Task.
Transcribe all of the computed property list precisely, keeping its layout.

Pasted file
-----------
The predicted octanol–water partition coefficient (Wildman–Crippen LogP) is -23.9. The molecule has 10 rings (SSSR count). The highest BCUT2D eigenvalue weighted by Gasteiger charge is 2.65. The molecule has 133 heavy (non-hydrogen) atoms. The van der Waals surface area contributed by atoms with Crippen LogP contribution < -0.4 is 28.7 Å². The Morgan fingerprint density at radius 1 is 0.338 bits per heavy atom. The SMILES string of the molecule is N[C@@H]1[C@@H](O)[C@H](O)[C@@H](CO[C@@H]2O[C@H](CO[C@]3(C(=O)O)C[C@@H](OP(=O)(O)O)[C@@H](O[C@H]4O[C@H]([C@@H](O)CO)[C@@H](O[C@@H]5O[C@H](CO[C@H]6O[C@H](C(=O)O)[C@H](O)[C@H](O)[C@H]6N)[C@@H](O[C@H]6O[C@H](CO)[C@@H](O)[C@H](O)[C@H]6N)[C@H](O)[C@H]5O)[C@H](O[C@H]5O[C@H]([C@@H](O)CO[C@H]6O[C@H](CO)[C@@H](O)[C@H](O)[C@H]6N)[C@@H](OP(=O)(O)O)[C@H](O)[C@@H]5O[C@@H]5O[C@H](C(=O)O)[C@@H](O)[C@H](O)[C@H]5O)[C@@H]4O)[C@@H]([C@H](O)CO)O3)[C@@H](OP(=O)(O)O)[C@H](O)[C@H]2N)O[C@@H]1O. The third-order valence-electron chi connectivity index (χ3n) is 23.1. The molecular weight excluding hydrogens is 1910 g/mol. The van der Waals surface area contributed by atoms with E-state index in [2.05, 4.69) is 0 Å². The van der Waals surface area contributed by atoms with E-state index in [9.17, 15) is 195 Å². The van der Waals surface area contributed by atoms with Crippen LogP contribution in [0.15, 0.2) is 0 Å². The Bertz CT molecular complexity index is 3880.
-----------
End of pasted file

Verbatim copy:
The predicted octanol–water partition coefficient (Wildman–Crippen LogP) is -23.9. The molecule has 10 rings (SSSR count). The highest BCUT2D eigenvalue weighted by Gasteiger charge is 2.65. The molecule has 133 heavy (non-hydrogen) atoms. The van der Waals surface area contributed by atoms with Crippen LogP contribution < -0.4 is 28.7 Å². The Morgan fingerprint density at radius 1 is 0.338 bits per heavy atom. The SMILES string of the molecule is N[C@@H]1[C@@H](O)[C@H](O)[C@@H](CO[C@@H]2O[C@H](CO[C@]3(C(=O)O)C[C@@H](OP(=O)(O)O)[C@@H](O[C@H]4O[C@H]([C@@H](O)CO)[C@@H](O[C@@H]5O[C@H](CO[C@H]6O[C@H](C(=O)O)[C@H](O)[C@H](O)[C@H]6N)[C@@H](O[C@H]6O[C@H](CO)[C@@H](O)[C@H](O)[C@H]6N)[C@H](O)[C@H]5O)[C@H](O[C@H]5O[C@H]([C@@H](O)CO[C@H]6O[C@H](CO)[C@@H](O)[C@H](O)[C@H]6N)[C@@H](OP(=O)(O)O)[C@H](O)[C@@H]5O[C@@H]5O[C@H](C(=O)O)[C@@H](O)[C@H](O)[C@H]5O)[C@@H]4O)[C@@H]([C@H](O)CO)O3)[C@@H](OP(=O)(O)O)[C@H](O)[C@H]2N)O[C@@H]1O. The third-order valence-electron chi connectivity index (χ3n) is 23.1. The molecular weight excluding hydrogens is 1910 g/mol. The van der Waals surface area contributed by atoms with E-state index in [2.05, 4.69) is 0 Å². The van der Waals surface area contributed by atoms with E-state index in [9.17, 15) is 195 Å². The van der Waals surface area contributed by atoms with Crippen LogP contribution in [0.15, 0.2) is 0 Å². The Bertz CT molecular complexity index is 3880.